Matching Items (2)

Filtering by

Clear all filters

153298-Thumbnail Image.png

Impact of viral infectivity on phototrophic microbes for biofuel applications

Description

Research in microbial biofuels has dramatically increased over the last decade. The bulk of this research has focused on increasing the production yields of cyanobacteria and algal cells and improving extraction processes. However, there has been little to no research

Research in microbial biofuels has dramatically increased over the last decade. The bulk of this research has focused on increasing the production yields of cyanobacteria and algal cells and improving extraction processes. However, there has been little to no research on the potential impact of viruses on the yields of these phototrophic microbes for biofuel production. Viruses have the potential to significantly reduce microbial populations and limit their growth rates. It is therefore important to understand how viruses affect phototrophic microbes and the prevalence of these viruses in the environment. For this study, phototrophic microbes were grown in glass bioreactors, under continuous light and aeration. Detection and quantification of viruses of both environmental and laboratory microbial strains were measured through the use of a plaque assay. Plates were incubated at 25º C under continuous direct florescent light. Several environmental samples were taken from Tempe Town Lake (Tempe, AZ) and all the samples tested positive for viruses. Virus free phototrophic microbes were obtained from plaque assay plates by using a sterile loop to scoop up a virus free portion of the microbial lawn and transferred into a new bioreactor. Isolated cells were confirmed virus free through subsequent plaque assays. Viruses were detected from the bench scale bioreactors of Cyanobacteria Synechocystis PCC 6803 and the environmental samples. Viruses were consistently present through subsequent passage in fresh cultures; demonstrating viral contamination can be a chronic problem. In addition TEM was performed to examine presence or viral attachment to cyanobacterial cells and to characterize viral particles morphology. Electron micrographs obtained confirmed viral attachment and that the viruses detected were all of a similar size and shape. Particle sizes were measured to be approximately 50-60 nm. Cell reduction was observed as a decrease in optical density, with a transition from a dark green to a yellow green color for the cultures. Phototrophic microbial viruses were demonstrated to persist in the natural environment and to cause a reduction in algal populations in the bioreactors. Therefore it is likely that viruses could have a significant impact on microbial biofuel production by limiting the yields of production ponds.

Contributors

Agent

Created

Date Created
2014

155092-Thumbnail Image.png

Persistence for "kill the winner" and nested infection Lotka-Volterra models

Description

In recent decades, marine ecologists have conducted extensive field work and experiments to understand the interactions between bacteria and bacteriophage (phage) in marine environments. This dissertation provides a detailed rigorous framework for gaining deeper insight into these interactions. Specific features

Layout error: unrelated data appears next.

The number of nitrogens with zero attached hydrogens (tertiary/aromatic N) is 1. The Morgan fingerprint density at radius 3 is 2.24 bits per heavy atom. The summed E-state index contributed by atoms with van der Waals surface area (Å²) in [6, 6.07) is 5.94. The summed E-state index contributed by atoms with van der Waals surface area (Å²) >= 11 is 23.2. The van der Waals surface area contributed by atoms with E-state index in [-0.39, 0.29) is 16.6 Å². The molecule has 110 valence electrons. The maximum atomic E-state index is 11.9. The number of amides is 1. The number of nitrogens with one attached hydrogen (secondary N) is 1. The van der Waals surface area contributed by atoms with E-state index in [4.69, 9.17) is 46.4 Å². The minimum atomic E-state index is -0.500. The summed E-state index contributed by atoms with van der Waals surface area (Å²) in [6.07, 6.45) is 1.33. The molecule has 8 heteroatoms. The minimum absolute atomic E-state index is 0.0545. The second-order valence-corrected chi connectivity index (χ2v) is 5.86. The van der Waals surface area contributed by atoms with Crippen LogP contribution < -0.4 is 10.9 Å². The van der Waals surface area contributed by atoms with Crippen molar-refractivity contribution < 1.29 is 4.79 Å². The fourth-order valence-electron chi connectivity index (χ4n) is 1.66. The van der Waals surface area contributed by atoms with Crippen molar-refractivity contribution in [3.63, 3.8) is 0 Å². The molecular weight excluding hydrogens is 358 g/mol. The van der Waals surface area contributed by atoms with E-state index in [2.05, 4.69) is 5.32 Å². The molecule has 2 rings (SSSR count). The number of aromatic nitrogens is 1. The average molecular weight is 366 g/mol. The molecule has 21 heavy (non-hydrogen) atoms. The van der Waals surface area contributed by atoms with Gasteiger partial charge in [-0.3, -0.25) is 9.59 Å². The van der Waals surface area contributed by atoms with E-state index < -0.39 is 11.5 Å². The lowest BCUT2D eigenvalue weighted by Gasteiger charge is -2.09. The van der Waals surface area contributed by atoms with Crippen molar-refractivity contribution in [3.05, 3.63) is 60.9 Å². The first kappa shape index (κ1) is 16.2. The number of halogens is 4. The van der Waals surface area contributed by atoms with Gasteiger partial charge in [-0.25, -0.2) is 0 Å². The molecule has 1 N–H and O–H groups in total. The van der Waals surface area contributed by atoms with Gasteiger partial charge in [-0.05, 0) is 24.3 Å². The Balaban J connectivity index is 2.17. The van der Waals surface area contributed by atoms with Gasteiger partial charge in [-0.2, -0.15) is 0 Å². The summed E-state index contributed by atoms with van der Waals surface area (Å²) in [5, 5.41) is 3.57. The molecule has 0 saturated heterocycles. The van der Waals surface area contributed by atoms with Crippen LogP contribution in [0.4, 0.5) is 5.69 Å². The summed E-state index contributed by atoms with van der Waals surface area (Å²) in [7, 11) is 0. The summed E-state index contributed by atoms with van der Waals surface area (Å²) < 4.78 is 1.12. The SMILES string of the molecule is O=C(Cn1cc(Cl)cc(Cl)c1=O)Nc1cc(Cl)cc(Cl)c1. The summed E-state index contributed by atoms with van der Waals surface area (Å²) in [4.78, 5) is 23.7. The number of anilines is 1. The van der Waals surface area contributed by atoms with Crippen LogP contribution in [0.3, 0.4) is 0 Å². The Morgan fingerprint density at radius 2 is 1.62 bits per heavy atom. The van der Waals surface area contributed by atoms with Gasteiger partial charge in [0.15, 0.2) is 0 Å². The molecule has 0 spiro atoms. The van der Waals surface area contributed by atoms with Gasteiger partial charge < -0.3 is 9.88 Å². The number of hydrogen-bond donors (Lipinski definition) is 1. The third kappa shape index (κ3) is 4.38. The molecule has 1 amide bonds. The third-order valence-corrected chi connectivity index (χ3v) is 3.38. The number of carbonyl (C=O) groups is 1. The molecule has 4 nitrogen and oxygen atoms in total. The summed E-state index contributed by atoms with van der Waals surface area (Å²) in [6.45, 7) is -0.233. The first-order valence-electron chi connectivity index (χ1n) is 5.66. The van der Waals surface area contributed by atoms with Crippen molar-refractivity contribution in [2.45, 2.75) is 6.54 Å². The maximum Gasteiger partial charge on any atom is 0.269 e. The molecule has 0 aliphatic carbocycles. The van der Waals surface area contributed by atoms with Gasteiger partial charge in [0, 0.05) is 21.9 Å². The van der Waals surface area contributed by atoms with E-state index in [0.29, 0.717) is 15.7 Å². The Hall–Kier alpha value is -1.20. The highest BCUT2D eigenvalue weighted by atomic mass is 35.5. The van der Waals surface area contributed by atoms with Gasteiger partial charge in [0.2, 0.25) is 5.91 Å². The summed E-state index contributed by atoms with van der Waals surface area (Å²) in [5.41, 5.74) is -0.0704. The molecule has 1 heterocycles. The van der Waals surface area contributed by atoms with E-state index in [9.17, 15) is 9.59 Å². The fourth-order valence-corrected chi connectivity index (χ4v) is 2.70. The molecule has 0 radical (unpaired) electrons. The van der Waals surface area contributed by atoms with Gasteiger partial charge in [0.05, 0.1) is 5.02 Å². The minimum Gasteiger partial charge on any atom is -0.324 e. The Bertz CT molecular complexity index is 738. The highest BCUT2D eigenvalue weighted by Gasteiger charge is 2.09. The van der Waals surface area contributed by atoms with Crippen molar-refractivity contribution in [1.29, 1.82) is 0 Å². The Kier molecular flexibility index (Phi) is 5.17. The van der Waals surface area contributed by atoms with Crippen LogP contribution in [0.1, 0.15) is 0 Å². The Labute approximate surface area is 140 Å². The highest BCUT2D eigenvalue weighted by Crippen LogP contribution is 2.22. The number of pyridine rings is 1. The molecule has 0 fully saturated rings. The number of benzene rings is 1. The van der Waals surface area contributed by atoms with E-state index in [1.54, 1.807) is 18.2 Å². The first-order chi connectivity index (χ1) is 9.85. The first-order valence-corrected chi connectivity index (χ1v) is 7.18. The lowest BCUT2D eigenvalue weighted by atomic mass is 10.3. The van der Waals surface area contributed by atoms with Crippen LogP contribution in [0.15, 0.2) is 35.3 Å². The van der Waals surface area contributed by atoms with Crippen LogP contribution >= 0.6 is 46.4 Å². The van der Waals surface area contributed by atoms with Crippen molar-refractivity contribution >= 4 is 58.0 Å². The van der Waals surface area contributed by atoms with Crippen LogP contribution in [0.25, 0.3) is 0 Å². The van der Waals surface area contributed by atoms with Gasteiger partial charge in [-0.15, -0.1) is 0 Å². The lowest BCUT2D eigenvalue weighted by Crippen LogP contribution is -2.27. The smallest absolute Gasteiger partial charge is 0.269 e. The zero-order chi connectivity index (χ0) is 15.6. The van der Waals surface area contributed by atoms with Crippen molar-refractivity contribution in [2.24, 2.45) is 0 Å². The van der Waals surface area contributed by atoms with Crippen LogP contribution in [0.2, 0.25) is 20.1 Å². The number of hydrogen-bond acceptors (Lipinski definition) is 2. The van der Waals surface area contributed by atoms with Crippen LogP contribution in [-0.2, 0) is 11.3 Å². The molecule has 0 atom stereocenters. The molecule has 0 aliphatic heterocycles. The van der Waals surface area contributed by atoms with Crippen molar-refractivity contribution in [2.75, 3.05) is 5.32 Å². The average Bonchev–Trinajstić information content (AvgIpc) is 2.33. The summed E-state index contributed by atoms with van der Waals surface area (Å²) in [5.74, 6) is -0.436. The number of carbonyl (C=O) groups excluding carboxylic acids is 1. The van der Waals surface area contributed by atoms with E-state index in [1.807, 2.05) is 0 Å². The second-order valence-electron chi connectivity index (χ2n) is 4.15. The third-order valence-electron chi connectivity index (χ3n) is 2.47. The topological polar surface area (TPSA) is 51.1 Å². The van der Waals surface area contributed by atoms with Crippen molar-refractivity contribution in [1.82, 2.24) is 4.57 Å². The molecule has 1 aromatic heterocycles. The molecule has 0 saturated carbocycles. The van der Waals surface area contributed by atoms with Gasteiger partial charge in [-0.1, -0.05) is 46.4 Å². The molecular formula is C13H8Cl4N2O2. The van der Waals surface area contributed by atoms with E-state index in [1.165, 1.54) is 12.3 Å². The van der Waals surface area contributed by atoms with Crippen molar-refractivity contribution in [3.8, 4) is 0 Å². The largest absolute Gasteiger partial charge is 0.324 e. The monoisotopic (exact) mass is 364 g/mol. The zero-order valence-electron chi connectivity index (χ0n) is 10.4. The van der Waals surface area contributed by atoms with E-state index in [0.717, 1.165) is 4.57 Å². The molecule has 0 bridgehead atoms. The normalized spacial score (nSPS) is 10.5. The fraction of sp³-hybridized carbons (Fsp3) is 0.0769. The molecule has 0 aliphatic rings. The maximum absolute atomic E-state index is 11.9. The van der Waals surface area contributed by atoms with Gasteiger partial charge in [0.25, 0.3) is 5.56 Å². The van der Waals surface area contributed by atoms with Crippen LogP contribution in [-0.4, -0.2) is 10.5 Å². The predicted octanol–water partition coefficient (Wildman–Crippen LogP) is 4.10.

In recent decades, marine ecologists have conducted extensive field work and experiments to understand the interactions between bacteria and bacteriophage (phage) in marine environments. This dissertation provides a detailed rigorous framework for gaining deeper insight into these interactions. Specific features of the dissertation include the design of a new deterministic Lotka-Volterra model with n + 1 bacteria, n
+ 1 phage, with explicit nutrient, where the jth phage strain infects the first j bacterial strains, a perfectly nested infection network (NIN). This system is subject to trade-off conditions on the life-history traits of both bacteria and phage given in an earlier study Jover et al. (2013). Sufficient conditions are provided to show that a bacteria-phage community of arbitrary size with NIN can arise through the succession of permanent subcommunities, by the successive addition of one new population. Using uniform persistence theory, this entire community is shown to be permanent (uniformly persistent), meaning that all populations ultimately survive.

It is shown that a modified version of the original NIN Lotka-Volterra model with implicit nutrient considered by Jover et al. (2013) is permanent. A new one-to-one infection network (OIN) is also considered where each bacterium is infected by only one phage, and that phage infects only that bacterium. This model does not use the trade-offs on phage infection range, and bacterium resistance to phage. The OIN model is shown to be permanent, and using Lyapunov function theory, coupled with LaSalle’s Invariance Principle, the unique coexistence equilibrium associated with the NIN is globally asymptotically stable provided that the inter- and intra-specific bacterial competition coefficients are equal across all bacteria.

Finally, the OIN model is extended to a “Kill the Winner” (KtW) Lotka-Volterra model

of marine communities consisting of bacteria, phage, and zooplankton. The zooplankton

acts as a super bacteriophage, which infects all bacteria. This model is shown to be permanent.

Contributors

Agent

Created

Date Created
2016